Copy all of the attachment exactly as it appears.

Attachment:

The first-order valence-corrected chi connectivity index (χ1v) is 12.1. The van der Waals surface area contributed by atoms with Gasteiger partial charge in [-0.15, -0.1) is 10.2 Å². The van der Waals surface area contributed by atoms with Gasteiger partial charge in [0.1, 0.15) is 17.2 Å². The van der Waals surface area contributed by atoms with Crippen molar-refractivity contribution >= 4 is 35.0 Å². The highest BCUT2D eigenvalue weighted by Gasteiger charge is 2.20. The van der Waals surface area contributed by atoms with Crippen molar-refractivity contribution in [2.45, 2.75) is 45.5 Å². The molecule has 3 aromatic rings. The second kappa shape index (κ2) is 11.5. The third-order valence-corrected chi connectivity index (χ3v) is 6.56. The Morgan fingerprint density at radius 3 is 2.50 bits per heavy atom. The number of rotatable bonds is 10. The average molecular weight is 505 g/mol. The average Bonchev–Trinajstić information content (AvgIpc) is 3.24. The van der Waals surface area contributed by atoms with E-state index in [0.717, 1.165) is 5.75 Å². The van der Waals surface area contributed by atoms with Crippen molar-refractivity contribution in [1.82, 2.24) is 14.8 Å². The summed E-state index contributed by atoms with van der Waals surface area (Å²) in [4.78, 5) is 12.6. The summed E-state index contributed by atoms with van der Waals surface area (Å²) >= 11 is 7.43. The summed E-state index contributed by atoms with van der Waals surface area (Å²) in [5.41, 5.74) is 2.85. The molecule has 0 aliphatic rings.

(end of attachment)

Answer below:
The first-order valence-corrected chi connectivity index (χ1v) is 12.1. The van der Waals surface area contributed by atoms with Gasteiger partial charge in [-0.15, -0.1) is 10.2 Å². The van der Waals surface area contributed by atoms with Gasteiger partial charge in [0.1, 0.15) is 17.2 Å². The van der Waals surface area contributed by atoms with Crippen molar-refractivity contribution >= 4 is 35.0 Å². The highest BCUT2D eigenvalue weighted by Gasteiger charge is 2.20. The van der Waals surface area contributed by atoms with Crippen molar-refractivity contribution in [2.45, 2.75) is 45.5 Å². The molecule has 3 aromatic rings. The second kappa shape index (κ2) is 11.5. The third-order valence-corrected chi connectivity index (χ3v) is 6.56. The Morgan fingerprint density at radius 3 is 2.50 bits per heavy atom. The number of rotatable bonds is 10. The average molecular weight is 505 g/mol. The average Bonchev–Trinajstić information content (AvgIpc) is 3.24. The van der Waals surface area contributed by atoms with E-state index in [0.717, 1.165) is 5.75 Å². The van der Waals surface area contributed by atoms with Crippen molar-refractivity contribution in [1.82, 2.24) is 14.8 Å². The summed E-state index contributed by atoms with van der Waals surface area (Å²) in [4.78, 5) is 12.6. The summed E-state index contributed by atoms with van der Waals surface area (Å²) >= 11 is 7.43. The summed E-state index contributed by atoms with van der Waals surface area (Å²) in [5.41, 5.74) is 2.85. The molecule has 0 aliphatic rings.